Here is the full transcript of scientist George Tulevski’s TED Talk: The Next Step in Nanotechnology.
George Tulevski – Scientist at IBM Research
Let’s imagine a sculptor building a statue, just chipping away with his chisel. Michelangelo had this elegant way of describing it when he said, “Every block of stone has a statue inside of it, and it’s the task of the sculptor to discover it.”
But what if he worked in the opposite direction? Not from a solid block of stone, but from a pile of dust, somehow gluing millions of these particles together to form a statue. I know that’s an absurd notion. It’s probably impossible. The only way you get a statue from a pile of dust is if the statue built itself — if somehow we could compel millions of these particles to come together to form the statue.
Now, as odd as that sounds, that is almost exactly the problem I work on in my lab. I don’t build with stone, I build with nanomaterials. They’re these just impossibly small, fascinating little objects. They’re so small that if this controller was a nanoparticle, a human hair would be the size of this entire room. And they’re at the heart of a field we call nanotechnology, which I’m sure we’ve all heard about, and we’ve all heard how it is going to change everything.
When I was a graduate student, it was one of the most exciting times to be working in nanotechnology. There were scientific breakthroughs happening all the time. The conferences were buzzing, there was tons of money pouring in from funding agencies. And the reason is when objects get really small, they’re governed by a different set of physics that govern ordinary objects, like the ones we interact with. We call this physics quantum mechanics.
And what it tells you is that you can precisely tune their behavior just by making seemingly small changes to them, like adding or removing a handful of atoms, or twisting the material.
It’s like this ultimate toolkit. You really felt empowered; you felt like you could make anything. And we were doing it — and by we I mean my whole generation of graduate students. We were trying to make blazing fast computers using nanomaterials. We were constructing quantum dots that could one day go in your body and find and fight disease.
There were even groups trying to make an elevator to space using carbon nanotubes. You can look that up, that’s true. Anyways, we thought it was going to affect all parts of science and technology, from computing to medicine. And I have to admit, I drank all of the Kool-Aid. I mean, every last drop.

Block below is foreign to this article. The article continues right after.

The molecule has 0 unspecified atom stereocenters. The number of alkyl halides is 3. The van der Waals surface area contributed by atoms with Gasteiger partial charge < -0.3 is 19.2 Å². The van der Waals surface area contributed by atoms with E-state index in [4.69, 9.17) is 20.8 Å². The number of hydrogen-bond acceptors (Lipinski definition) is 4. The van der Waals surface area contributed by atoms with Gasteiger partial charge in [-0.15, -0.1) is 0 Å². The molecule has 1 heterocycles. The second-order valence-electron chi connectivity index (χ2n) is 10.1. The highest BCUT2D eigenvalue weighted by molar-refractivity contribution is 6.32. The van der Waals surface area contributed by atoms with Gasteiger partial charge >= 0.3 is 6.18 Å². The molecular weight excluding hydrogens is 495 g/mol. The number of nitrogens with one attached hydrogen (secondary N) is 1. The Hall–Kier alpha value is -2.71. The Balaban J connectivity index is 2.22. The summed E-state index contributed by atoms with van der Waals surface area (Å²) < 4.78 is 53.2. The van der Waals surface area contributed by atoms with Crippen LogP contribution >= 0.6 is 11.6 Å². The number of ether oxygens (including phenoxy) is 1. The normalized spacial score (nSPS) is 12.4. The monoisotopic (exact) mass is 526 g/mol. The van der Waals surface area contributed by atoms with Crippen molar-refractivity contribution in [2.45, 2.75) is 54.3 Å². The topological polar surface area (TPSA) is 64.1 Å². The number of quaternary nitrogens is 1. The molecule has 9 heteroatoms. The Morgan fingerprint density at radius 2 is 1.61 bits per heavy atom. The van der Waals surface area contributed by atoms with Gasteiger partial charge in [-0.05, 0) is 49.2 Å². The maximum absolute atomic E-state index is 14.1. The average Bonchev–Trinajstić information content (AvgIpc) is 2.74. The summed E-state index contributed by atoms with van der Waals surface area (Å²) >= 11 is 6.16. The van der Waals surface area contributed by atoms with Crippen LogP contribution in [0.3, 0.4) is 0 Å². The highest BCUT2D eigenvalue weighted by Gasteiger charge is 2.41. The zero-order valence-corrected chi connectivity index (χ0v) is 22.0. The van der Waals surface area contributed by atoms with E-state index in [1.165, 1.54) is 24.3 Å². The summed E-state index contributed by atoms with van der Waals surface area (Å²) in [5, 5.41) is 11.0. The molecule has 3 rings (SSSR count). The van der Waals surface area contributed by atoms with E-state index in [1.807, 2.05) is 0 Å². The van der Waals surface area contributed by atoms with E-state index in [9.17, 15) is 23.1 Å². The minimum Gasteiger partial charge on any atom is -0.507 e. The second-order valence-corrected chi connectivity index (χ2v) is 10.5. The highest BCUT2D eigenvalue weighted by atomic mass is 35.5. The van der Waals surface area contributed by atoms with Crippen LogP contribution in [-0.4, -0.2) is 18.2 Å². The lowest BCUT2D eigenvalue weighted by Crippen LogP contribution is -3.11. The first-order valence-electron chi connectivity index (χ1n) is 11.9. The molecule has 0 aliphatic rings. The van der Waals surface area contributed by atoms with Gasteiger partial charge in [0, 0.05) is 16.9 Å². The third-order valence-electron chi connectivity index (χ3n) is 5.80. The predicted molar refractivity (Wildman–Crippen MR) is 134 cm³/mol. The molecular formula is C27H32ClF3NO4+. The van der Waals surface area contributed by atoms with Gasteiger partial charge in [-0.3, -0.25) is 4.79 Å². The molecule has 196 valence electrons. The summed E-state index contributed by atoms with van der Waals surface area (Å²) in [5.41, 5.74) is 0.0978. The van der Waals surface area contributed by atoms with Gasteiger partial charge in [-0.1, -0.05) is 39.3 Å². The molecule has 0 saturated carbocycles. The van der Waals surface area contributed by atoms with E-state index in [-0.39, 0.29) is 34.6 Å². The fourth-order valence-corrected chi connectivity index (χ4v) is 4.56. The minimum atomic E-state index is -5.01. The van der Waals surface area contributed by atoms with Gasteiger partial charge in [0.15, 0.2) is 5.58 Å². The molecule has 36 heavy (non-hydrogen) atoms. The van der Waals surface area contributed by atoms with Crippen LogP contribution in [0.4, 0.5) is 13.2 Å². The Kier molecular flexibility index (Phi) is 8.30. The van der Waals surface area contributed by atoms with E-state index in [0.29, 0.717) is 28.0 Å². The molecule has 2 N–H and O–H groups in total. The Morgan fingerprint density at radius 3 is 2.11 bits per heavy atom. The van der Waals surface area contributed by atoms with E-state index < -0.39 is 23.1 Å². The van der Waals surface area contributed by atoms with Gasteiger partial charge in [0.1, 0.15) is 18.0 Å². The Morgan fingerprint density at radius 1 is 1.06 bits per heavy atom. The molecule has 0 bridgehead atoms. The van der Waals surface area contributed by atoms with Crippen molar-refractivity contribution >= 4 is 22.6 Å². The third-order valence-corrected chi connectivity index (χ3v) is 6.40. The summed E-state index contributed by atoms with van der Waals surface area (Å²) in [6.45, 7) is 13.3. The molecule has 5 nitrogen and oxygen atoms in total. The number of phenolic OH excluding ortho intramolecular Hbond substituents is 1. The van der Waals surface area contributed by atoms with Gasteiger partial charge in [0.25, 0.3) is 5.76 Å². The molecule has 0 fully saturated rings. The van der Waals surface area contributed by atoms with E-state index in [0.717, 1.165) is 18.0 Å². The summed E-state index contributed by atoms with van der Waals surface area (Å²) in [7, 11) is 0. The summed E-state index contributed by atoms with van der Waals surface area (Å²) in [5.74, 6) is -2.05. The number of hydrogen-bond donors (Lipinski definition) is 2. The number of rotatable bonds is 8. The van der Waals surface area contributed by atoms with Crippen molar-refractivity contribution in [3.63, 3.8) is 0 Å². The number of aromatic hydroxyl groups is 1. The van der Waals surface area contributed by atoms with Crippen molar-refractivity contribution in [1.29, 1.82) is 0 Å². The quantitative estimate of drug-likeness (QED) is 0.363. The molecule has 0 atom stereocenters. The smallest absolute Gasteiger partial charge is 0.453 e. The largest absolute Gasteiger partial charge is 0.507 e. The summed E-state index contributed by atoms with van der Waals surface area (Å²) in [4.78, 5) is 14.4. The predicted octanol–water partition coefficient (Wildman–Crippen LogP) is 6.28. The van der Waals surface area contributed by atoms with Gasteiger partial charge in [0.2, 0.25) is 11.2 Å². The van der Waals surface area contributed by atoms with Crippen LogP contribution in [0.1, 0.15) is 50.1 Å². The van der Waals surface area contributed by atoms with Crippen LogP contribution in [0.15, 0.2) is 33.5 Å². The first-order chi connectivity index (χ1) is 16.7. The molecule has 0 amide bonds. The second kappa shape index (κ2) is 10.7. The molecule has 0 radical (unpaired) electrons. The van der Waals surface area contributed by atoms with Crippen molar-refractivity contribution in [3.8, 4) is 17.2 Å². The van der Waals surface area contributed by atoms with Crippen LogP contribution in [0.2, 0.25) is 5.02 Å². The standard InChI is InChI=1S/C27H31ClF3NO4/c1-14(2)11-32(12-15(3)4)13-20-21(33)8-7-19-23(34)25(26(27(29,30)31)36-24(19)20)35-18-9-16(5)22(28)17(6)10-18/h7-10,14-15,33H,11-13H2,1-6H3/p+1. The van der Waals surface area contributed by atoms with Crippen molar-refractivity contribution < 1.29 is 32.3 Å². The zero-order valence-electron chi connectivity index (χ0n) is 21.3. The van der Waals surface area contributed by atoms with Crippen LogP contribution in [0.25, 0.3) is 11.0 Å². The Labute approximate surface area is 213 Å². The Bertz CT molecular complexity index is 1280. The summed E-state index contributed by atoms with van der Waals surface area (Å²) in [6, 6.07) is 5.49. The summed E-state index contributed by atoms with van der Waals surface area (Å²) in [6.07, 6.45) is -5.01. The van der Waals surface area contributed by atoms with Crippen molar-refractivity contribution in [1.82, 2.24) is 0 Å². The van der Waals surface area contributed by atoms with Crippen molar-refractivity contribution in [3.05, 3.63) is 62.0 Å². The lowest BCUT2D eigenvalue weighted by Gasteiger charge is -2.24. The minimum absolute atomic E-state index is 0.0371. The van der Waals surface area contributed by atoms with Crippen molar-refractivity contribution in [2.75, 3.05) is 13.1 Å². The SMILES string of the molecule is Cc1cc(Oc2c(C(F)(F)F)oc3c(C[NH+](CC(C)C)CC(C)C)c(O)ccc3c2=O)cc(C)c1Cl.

But that was 15 years ago, and — fantastic science was done, really important work. We’ve learned a lot. We were never able to translate that science into new technologies — into technologies that could actually impact people. And the reason is, these nanomaterials — they’re like a double-edged sword. The same thing that makes them so interesting — their small size — also makes them impossible to work with.
It’s literally like trying to build a statue out of a pile of dust. And we just don’t have the tools that are small enough to work with them. But even if we did, it wouldn’t really matter, because we couldn’t one by one place millions of particles together to build a technology.
So because of that, all of the promise and all of the excitement has remained just that: promise and excitement. We don’t have any disease-fighting nanobots, there’s no elevators to space, and the thing that I’m most interested in, no new types of computing.
Now that last one, that’s a really important one. We just have come to expect the pace of computing advancements to go on indefinitely. We’ve built entire economies on this idea. And this pace exists because of our ability to pack more and more devices onto a computer chip. And as those devices get smaller, they get faster, they consume less power and they get cheaper.
And it’s this convergence that gives us this incredible pace. As an example: if I took the room-sized computer that sent three men to the moon and back and somehow compressed it — compressed the world’s greatest computer of its day, so it was the same size as your smartphone — your actual smartphone, that thing you spent 300 bucks on and just toss out every two years, would blow this thing away.
You would not be impressed. It couldn’t do anything that your smartphone does. It would be slow, you couldn’t put any of your stuff on it, you could possibly get through the first two minutes of a “Walking Dead” episode if you’re lucky — The point is the progress — it’s not gradual.
The progress is relentless. It’s exponential. It compounds on itself year after year, to the point where if you compare a technology from one generation to the next, they’re almost unrecognizable. And we owe it to ourselves to keep this progress going. We want to say the same thing 10, 20, 30 years from now: look what we’ve done over the last 30 years.